Written By: Clare Pretorius (Senior Deputy Principal of Trinityhouse Randpark Ridge)
In times of both peace and unrest, the use of a curfew has ensured safety and control for “the people” and also those in authority. Putting a curfew in place for children and young adults serves a similar purpose. This topic, while controversial, is one that parents and guardians still find merit in, despite the popular, modern trend to be more lenient rather than restrictive.
Curfews apply to children of all ages, and this extends to teens and young adults still living at home. There are several reasons that a curfew is an effective and valid parenting tool. One of the more “selfish” reasons a curfew can be considered is the fact that if there is a curfew in place it allows the parents to better plan their lives by applying times that suit them; and that the parents are not kept up waiting all night for a young person to return home! Knowing that parents require you home at a certain time will also enhance your sensitivity to the needs of others; resulting in social courtesy. This courtesy makes for a far more manageable household.
On a less flippant note; a curfew assists in ensuring the safety of our young people. Often, it is not how our children behave that worries us as parents, but rather how others behave. Certain times of day/night may be considered safer than others and so adhering to a curfew could assist in keeping your young person in a safe environment during those more risky times. In addition to this, a young person who is required to leave at a certain time will often be able use his/her curfew as a reason not to engage in certain behaviour or not to go somewhere where he/she is not comfortable. This is a very useful tool that they will have at their disposal and may allow them to bow out of an unwanted situation gracefully. Curfews have been helpful in ensuring the safety of our young people from behaviours such as drinking, drugs, promiscuity and violence. In a day and age where there are so many threats to a young person’s safety, we need to be using every tool at our disposal.
Although most teenagers would deny it; something they yearn for is structure and a level of discipline. To a young person a complete lack of structure and discipline could equate to a lack of caring. It is a time in their lives when they are being bombarded from every side with new things to do and try and there is pressure from every sphere of their lives. Trying to balance school, sport, a social life and so on takes some doing. A parent can really assist if they put a curfew in place for the sake of the child’s busy schedule. This allows the child to form good habits and take responsibility for his/her schedule. Learning to work towards -and around- a curfew, and learning the importance of being on time is a vital skill so many of us have lost. Surprisingly, adherence to a curfew is so much more than a simple disciplinary step taken by parents. Once a child becomes accustomed to it, he/she will find that the same discipline applies to studying/personal relationships and general work ethic.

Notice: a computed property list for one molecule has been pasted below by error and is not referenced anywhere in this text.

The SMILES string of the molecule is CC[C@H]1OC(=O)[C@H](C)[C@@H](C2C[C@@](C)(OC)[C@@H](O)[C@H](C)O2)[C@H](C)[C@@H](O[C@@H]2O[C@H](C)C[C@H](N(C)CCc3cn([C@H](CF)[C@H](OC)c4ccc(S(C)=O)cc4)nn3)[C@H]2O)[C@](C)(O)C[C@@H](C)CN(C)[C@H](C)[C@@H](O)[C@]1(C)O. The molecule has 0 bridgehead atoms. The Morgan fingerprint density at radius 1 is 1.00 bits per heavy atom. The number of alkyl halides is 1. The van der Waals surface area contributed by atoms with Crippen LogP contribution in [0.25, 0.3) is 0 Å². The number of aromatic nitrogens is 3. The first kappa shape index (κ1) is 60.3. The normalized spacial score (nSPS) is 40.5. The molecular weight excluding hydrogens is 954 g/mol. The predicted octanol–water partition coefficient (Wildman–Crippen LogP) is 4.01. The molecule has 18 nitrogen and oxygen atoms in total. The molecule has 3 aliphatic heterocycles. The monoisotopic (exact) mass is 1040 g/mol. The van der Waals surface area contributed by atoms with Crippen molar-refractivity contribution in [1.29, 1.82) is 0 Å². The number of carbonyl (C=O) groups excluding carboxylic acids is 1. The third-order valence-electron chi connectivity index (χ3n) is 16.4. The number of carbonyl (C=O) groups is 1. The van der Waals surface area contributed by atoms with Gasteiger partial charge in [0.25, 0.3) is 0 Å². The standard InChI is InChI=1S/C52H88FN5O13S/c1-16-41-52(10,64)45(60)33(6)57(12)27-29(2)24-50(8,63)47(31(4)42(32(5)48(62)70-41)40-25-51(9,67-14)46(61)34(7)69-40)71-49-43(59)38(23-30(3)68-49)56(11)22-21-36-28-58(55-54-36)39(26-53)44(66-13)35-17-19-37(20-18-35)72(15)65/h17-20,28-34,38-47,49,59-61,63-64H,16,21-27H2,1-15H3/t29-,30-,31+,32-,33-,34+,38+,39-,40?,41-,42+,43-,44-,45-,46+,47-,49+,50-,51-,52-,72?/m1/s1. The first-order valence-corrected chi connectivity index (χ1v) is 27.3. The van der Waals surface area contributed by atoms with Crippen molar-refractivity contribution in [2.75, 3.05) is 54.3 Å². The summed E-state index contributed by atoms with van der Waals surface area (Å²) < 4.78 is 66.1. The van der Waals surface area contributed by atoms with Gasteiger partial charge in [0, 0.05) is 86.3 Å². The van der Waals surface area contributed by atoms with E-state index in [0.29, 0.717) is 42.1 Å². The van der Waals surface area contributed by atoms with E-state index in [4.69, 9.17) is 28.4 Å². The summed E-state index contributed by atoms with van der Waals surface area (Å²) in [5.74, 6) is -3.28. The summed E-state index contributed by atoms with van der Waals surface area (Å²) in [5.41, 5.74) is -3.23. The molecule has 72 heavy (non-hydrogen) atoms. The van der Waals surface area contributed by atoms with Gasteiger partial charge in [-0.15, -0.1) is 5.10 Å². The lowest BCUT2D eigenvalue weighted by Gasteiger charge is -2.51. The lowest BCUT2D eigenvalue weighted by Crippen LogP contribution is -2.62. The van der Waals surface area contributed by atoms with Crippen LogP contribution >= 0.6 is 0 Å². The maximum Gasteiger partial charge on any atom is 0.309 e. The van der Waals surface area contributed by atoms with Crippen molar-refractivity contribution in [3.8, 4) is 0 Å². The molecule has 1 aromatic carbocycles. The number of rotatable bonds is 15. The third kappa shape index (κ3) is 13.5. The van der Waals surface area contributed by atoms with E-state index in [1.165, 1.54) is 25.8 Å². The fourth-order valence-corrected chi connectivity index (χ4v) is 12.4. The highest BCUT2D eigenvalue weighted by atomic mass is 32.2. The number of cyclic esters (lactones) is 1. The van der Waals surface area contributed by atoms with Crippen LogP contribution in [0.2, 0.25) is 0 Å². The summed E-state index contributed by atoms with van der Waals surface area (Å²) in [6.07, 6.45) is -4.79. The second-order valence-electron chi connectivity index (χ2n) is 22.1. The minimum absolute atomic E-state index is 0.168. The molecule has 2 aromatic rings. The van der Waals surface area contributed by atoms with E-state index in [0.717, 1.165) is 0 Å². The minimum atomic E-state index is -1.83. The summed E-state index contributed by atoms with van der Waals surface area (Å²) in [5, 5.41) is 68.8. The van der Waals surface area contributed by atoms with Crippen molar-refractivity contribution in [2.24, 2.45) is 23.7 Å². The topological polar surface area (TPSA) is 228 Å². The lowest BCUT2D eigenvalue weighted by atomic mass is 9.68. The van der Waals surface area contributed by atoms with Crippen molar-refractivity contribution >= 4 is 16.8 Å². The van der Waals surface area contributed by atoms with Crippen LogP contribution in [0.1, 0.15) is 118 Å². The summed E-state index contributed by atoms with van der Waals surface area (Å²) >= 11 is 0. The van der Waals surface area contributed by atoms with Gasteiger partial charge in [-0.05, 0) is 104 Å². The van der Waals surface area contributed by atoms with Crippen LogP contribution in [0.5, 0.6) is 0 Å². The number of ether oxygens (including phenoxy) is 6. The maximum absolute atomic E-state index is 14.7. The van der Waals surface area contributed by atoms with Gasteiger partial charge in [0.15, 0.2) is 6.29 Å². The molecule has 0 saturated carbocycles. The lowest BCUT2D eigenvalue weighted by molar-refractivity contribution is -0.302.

It is obviously important to ensure that the curfew is reasonable, manageable and indeed, that it is appropriate and valid. It is not to be used as part of an autocratic style of parenting, but rather as a tool that benefits all members of the family. Often negotiation between parent and child will allow for some interesting discussions. Negotiating a curfew will also allow the child to feel his/her opinion is taken into consideration. Ultimately, of course, the decision needs to be that of the parent. The negotiation of a “curfew discretion” needs to be considered by parents too where the child is perhaps participating in something out of the ordinary. There needs to be a degree of give and take around curfew times.
While the setting of a curfew is a powerful and meaningful tool to add to your arsenal as a parent, there are some limitations that need to be taken into consideration. This is not a means to yield power over a young person, rather something that should enhance your relationship of mutual trust. Simply setting a curfew will also not change poor behaviour miraculously either. It might curb some behaviours, but parenting is so much more complicated than just the issue of being home on time.
Going back to the historical reason for curfews in society (that of ensuring safety and control), I think that if one can do anything to ensure the safety of our children in a world where that has become increasingly difficult; we should be doing it.